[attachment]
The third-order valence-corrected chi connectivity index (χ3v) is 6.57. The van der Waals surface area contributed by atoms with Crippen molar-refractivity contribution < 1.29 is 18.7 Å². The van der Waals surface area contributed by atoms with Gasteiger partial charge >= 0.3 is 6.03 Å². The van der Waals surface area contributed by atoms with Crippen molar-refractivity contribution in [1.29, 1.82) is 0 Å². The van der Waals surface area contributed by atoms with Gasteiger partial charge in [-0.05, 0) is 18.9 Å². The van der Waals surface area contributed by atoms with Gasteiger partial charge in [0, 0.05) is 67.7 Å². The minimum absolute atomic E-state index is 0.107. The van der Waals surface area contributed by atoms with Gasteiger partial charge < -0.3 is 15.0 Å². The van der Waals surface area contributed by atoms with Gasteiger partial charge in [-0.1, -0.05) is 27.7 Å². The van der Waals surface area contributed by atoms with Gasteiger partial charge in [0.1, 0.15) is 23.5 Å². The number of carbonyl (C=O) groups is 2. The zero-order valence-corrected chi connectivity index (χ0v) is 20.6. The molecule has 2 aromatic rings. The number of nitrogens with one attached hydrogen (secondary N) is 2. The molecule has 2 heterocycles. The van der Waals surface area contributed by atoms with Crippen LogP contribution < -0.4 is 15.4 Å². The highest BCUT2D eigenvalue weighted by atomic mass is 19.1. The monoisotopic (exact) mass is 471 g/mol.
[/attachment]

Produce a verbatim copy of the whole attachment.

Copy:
The third-order valence-corrected chi connectivity index (χ3v) is 6.57. The van der Waals surface area contributed by atoms with Crippen molar-refractivity contribution < 1.29 is 18.7 Å². The van der Waals surface area contributed by atoms with Gasteiger partial charge >= 0.3 is 6.03 Å². The van der Waals surface area contributed by atoms with Crippen molar-refractivity contribution in [1.29, 1.82) is 0 Å². The van der Waals surface area contributed by atoms with Gasteiger partial charge in [-0.05, 0) is 18.9 Å². The van der Waals surface area contributed by atoms with Gasteiger partial charge in [0, 0.05) is 67.7 Å². The minimum absolute atomic E-state index is 0.107. The van der Waals surface area contributed by atoms with Gasteiger partial charge < -0.3 is 15.0 Å². The van der Waals surface area contributed by atoms with Gasteiger partial charge in [-0.1, -0.05) is 27.7 Å². The van der Waals surface area contributed by atoms with Gasteiger partial charge in [0.1, 0.15) is 23.5 Å². The number of carbonyl (C=O) groups is 2. The zero-order valence-corrected chi connectivity index (χ0v) is 20.6. The molecule has 2 aromatic rings. The number of nitrogens with one attached hydrogen (secondary N) is 2. The molecule has 2 heterocycles. The van der Waals surface area contributed by atoms with Crippen LogP contribution < -0.4 is 15.4 Å². The highest BCUT2D eigenvalue weighted by atomic mass is 19.1. The monoisotopic (exact) mass is 471 g/mol.